Alexander Henderson engaged St. John in 1878 to sing Germaine in the hit operetta, Les Cloches de Corneville by Robert Planquette with an English libretto by H. B. Farnie, in the provincial touring company (Alfred was cast opposite her as Henri, Marquis of Corneville). Towards the end of the record-setting London run, she took over the role in London, against her husband's wishes.[11] The first London role that she created was the title role in Farnie's English-language version of Offenbach's Madame Favart, at the Strand Theatre in 1879.[12] She received high praise from the critics and her performance in the hit production made her a star. London's Daily News wrote that she was "a young actress of very pleasing appearance, who acts with remarkable vivacity and grace, possesses a mezzo-soprano voice of really fine quality, and sings in a style that indicates a thoroughly sound training...."[9] The piece went on to run for over 500 performances, and St. John stayed until near the end of the run, when her doctor advised her to take a break before the next piece, which was already scheduled.[11]

Cigarette card

Her husband had reluctantly moved to London with her in 1879. The couple stayed with her parents, who had moved to London, but he had trouble getting work there. Later in the year he joined the D'Oyly Carte Opera Company on tour. In Madame Favart, St. John played opposite flamboyant French actor Claude Marius Duplany, and the co-stars fell in love, finally moving in together. James obtained a divorce from St. John in 1881, and Duplany's wife divorced him.[13] Meanwhile, the couple starred together again in Farnie's next operetta, Olivette, composed by Edmond Audran. This opened in September 1880 and lasted for another astonishing run of 467 performances. After this, Duplany became the manager of the Avenue Theatre, and he and St. John starred there first in a revival of Madame Favart, and then in Manteaux Noirs (1882), Offenbach's posthumous La Belle Lurette, and Barbe-bleue (both in 1883). After these, they toured together in La Belle Lurette.

In 1884, Henderson produced Farnie's Nell Gwynne, with St. John in the title role, then Farnie's The Grand Mogul, composed by Audran, with St. John as Djemma,[14] and a revival of Barbe-bleue. In 1885, St. John starred in The Lady of the Locket at the Empire Theatre but fell ill after three months.[13] At the end of the year, she created the title role in Erminie, but she was pregnant and soon had to leave the cast, and the role was taken over by Marie Tempest. St. John's father died that December. She and Duplany had not yet married and now took care of that detail on Christmas Day, 1885. Their son, Claud Reginald Duplany, was born on 30 March 1886. As soon as St. John was ready to go back to work, Erminie was revived with the original cast and then toured.[15]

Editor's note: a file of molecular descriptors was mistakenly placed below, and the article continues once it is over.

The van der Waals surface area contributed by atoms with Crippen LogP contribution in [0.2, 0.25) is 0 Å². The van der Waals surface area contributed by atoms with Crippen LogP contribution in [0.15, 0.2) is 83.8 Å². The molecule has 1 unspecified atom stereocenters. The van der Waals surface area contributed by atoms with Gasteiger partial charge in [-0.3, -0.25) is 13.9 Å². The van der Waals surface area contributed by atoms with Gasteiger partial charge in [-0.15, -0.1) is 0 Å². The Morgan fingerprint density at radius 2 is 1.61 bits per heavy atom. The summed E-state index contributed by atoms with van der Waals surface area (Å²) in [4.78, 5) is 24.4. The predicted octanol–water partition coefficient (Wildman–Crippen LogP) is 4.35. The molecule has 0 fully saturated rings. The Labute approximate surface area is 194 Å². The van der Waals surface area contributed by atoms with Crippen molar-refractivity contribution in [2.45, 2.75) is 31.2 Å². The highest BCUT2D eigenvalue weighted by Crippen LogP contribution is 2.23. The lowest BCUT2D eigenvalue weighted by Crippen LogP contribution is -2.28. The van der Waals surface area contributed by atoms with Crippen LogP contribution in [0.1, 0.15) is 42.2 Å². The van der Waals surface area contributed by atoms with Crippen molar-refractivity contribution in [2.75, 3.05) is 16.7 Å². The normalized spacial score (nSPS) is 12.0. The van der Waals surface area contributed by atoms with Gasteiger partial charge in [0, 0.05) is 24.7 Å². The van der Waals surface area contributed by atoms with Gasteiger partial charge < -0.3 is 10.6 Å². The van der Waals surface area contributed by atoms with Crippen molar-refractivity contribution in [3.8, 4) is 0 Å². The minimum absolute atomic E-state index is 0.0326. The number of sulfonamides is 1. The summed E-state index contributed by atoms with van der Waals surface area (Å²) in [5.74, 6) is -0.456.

In the autumn of 1886, St. John moved to the Prince of Wales's Theatre and played Jaquette in Andre Messager's La Béarnaise, followed by another revival of Madame Favart at the Avenue Theatre in 1887. St. John fell ill again and left the cast. During this illness, she met Arthur Cohen, who would become her fourth husband ten years later. She went to Monte Carlo at the end of the year to recuperate further, and Cohen followed. Untrue rumours of a relationship between St. John and Cohen were circulated, and her husband grew jealous. More marital problems arose, the couple quarrelled frequently, and St. John left her husband in late 1888.[15]

In Carmen up to Data, 1890
As Rita in The Chieftain

In October 1888 she joined the Gaiety Theatre company, under the management of George Edwardes, playing Marguerite in Faust up to Date, which was brought to America (1889–90) and later toured the British provinces in the same work.[12] St. John and the tour were warmly received in the US.[3] According to The Licensed Victuallers' Mail, an American fan sang humorously about how St. John pronounced her last name, as follows:

Oh, tell me why should Miss St. John
Pronounce her name as Sin Jin?
It would be better, two to one
I’ve heard a hundred people say,
To substitute the hard g for j,
For then she would be singin’.[16]

She returned to England to play the title role in the burlesque Carmen up to Data in the provincial tryout in Liverpool in September 1890 and then at the Gaiety, followed in 1891 by a provincial tour of the piece. One reviewer marvelled that St. John, coming from humble roots, "draws a salary in London of £3,500 a year, whilst in America her services command £100 a week. The Prime Minister of England [sic] is not so well paid."[12]

Now almost 37 years old, St. John took over the teen-age title role in Miss Decima at Toole's Theatre in January 1892, then went on tour with Planquette's Rip van Winkle, returning after the summer to the Gaiety Theatre for a revival of Faust up to Date. In October, she and Arthur Roberts starred in In Town, which became a hit and ushered in the age of the Edwardian musical comedy. In 1893, she moved to the Lyric Theatre in the burlesque Little Christopher Columbus.[17]

Later years[edit]

Now approaching the age of 40, St. John was engaged by the D'Oyly Carte Opera Company in October 1894 as a replacement in the title role of Mirette by Messager at the Savoy Theatre, giving a boost to the ailing production. The Era's reviewer wrote, "Mirette has gained in favour, and the other artists, stimulated by Miss St. John's presence, act and sing with greater animation."[8]